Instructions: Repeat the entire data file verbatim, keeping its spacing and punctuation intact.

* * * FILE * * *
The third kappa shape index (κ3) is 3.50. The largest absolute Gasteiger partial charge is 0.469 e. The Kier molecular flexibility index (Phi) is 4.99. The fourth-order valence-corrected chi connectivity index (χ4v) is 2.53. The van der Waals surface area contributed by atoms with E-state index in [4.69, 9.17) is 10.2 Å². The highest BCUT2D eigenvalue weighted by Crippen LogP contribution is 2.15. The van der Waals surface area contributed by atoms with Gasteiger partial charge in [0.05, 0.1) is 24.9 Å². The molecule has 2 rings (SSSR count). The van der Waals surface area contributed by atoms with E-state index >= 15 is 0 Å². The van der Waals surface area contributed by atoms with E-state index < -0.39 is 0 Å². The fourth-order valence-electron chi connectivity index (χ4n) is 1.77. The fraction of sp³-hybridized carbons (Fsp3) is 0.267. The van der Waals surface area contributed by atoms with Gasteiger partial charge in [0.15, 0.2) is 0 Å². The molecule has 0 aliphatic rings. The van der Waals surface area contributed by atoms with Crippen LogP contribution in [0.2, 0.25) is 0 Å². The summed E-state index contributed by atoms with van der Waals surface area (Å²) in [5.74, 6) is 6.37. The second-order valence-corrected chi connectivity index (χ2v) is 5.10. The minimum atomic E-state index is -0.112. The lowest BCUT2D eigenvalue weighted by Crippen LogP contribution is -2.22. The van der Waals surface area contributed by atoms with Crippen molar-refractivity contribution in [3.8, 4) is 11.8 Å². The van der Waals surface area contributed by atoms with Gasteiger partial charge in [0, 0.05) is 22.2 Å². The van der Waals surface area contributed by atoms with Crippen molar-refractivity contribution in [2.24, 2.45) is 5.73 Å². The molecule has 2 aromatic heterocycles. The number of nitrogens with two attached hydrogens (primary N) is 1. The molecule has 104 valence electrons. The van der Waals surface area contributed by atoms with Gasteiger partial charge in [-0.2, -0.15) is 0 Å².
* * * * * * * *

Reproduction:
The third kappa shape index (κ3) is 3.50. The largest absolute Gasteiger partial charge is 0.469 e. The Kier molecular flexibility index (Phi) is 4.99. The fourth-order valence-corrected chi connectivity index (χ4v) is 2.53. The van der Waals surface area contributed by atoms with E-state index in [4.69, 9.17) is 10.2 Å². The highest BCUT2D eigenvalue weighted by Crippen LogP contribution is 2.15. The van der Waals surface area contributed by atoms with Gasteiger partial charge in [0.05, 0.1) is 24.9 Å². The molecule has 2 rings (SSSR count). The van der Waals surface area contributed by atoms with E-state index >= 15 is 0 Å². The van der Waals surface area contributed by atoms with E-state index < -0.39 is 0 Å². The fourth-order valence-electron chi connectivity index (χ4n) is 1.77. The fraction of sp³-hybridized carbons (Fsp3) is 0.267. The van der Waals surface area contributed by atoms with Gasteiger partial charge in [0.15, 0.2) is 0 Å². The molecule has 0 aliphatic rings. The van der Waals surface area contributed by atoms with Crippen LogP contribution in [0.2, 0.25) is 0 Å². The summed E-state index contributed by atoms with van der Waals surface area (Å²) in [5.74, 6) is 6.37. The second-order valence-corrected chi connectivity index (χ2v) is 5.10. The minimum atomic E-state index is -0.112. The lowest BCUT2D eigenvalue weighted by Crippen LogP contribution is -2.22. The van der Waals surface area contributed by atoms with Crippen molar-refractivity contribution in [3.8, 4) is 11.8 Å². The van der Waals surface area contributed by atoms with Gasteiger partial charge in [0, 0.05) is 22.2 Å². The van der Waals surface area contributed by atoms with Crippen molar-refractivity contribution in [2.24, 2.45) is 5.73 Å². The molecule has 2 aromatic heterocycles. The number of nitrogens with two attached hydrogens (primary N) is 1. The molecule has 104 valence electrons. The van der Waals surface area contributed by atoms with Gasteiger partial charge in [-0.2, -0.15) is 0 Å².